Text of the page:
Bloomberg shows Nokia is breaking the glass ceiling
That Nokia is committed to gender equality should – I hope – not be news to anyone. But how do we find out if the efforts we’ve made are working? Who better to tell us than Bloomberg – whose Gender Equality Index (GEI) for 2020 has just been published.
I am proud to say that Nokia achieved a score of 71.26%, well above the average of 63.41% for the 37 technology companies included in the overall Bloomberg list (a full explanation of the scoring system is available on Bloomberg’s site). Given that the GEI focuses on firms that have made strong commitments to gender equality, it is gratifying to be a leader in such good company.
We achieved this position through changes in our processes and through education and awareness building, but we also made a significant decision to achieve pay equity by closing the ‘unexplained pay gap’ in 2019. That required a meaningful financial commitment, but it was simply the right thing to do. As a result, we scored a perfect 100% in the ‘equal pay / gender pay parity’ category of the index – well ahead of the average, which was 50.12%.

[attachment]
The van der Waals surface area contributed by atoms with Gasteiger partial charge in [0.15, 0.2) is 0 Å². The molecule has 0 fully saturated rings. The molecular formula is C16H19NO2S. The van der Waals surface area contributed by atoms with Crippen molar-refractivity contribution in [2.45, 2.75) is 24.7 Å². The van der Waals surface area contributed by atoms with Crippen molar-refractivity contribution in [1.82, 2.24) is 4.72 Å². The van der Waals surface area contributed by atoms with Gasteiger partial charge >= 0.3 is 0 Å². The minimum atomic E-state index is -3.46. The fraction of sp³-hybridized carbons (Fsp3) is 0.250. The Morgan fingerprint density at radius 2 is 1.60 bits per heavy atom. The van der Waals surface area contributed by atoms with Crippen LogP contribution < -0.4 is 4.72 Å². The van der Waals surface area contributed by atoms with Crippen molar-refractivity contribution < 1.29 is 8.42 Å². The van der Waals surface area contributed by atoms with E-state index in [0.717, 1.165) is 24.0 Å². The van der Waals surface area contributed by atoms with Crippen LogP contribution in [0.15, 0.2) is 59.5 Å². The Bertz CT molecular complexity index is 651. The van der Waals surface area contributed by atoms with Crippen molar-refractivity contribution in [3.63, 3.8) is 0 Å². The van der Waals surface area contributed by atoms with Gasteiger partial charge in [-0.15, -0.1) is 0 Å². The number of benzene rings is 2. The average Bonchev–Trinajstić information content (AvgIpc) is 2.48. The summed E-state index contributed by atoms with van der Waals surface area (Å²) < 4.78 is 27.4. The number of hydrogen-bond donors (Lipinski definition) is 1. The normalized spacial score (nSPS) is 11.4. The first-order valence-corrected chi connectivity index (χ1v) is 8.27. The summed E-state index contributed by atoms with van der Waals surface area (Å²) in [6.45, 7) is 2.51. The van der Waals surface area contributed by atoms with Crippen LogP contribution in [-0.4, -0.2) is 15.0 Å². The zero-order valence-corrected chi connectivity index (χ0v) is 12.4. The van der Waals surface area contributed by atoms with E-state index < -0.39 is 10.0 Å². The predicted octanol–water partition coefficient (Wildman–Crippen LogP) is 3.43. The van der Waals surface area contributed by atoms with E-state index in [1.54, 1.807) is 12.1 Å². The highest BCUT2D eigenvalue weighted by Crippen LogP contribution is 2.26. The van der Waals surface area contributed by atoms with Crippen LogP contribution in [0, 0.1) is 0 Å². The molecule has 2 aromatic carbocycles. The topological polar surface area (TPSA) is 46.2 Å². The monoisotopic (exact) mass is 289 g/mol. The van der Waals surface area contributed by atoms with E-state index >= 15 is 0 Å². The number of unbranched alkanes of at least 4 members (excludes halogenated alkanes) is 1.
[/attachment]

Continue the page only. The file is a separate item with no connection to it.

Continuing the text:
To continue to break the glass ceiling and ensure our people, our customers and all our stakeholders benefit from gender balance at Nokia, we have implemented several important changes to stay ahead of the curve:
- We do not ask candidates for their salary history in any country, even where it is still legal to do so. The reason for this is that we do not want to ‘inherit’ any pay inequities from their previous organizations or roles. If the candidate offers the information, we take steps to ensure it cannot influence our decision-making.
- We lessen the risk of unconscious bias by asking our hiring managers to gather the same data for all candidates they interview.
- We develop female talent so they’re ready to step into senior roles when an opportunity opens.
To help all our employees and leaders to become aware of possible biases and to apply methods to guard against them, we implemented specific training courses last year – some of them even mandatory for all to complete. This effort is already bearing fruit: we see increased awareness and a true willingness to seek out and consider qualified women for Nokia job openings.
Nokia is very proud to be recognized as a leader in advancing gender equality globally and of our people – both women and men – who are helping to make that happen. A world of equal opportunity won’t be established overnight, but with shared commitment and focus it can happen. It is the right thing for all of us as individuals, for Nokia and for society.
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